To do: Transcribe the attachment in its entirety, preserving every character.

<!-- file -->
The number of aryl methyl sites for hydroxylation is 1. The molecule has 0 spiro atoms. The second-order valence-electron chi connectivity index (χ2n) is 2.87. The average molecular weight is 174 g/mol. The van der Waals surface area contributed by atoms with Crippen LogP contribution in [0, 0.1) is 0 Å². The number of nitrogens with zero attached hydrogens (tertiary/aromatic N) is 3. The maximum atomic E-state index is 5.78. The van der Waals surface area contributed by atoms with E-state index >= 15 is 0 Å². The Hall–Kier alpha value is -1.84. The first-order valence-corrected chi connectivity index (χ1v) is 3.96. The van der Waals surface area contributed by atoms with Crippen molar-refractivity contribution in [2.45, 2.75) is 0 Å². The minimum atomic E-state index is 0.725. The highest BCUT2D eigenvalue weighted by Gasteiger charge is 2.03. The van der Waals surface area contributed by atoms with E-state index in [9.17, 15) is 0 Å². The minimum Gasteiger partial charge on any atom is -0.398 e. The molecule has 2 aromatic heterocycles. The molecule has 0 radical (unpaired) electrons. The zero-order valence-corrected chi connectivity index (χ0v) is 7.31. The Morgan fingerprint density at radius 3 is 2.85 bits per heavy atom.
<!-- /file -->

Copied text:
The number of aryl methyl sites for hydroxylation is 1. The molecule has 0 spiro atoms. The second-order valence-electron chi connectivity index (χ2n) is 2.87. The average molecular weight is 174 g/mol. The van der Waals surface area contributed by atoms with Crippen LogP contribution in [0, 0.1) is 0 Å². The number of nitrogens with zero attached hydrogens (tertiary/aromatic N) is 3. The maximum atomic E-state index is 5.78. The van der Waals surface area contributed by atoms with E-state index >= 15 is 0 Å². The Hall–Kier alpha value is -1.84. The first-order valence-corrected chi connectivity index (χ1v) is 3.96. The van der Waals surface area contributed by atoms with Crippen molar-refractivity contribution in [2.45, 2.75) is 0 Å². The minimum atomic E-state index is 0.725. The highest BCUT2D eigenvalue weighted by Gasteiger charge is 2.03. The van der Waals surface area contributed by atoms with E-state index in [9.17, 15) is 0 Å². The minimum Gasteiger partial charge on any atom is -0.398 e. The molecule has 2 aromatic heterocycles. The molecule has 0 radical (unpaired) electrons. The zero-order valence-corrected chi connectivity index (χ0v) is 7.31. The Morgan fingerprint density at radius 3 is 2.85 bits per heavy atom.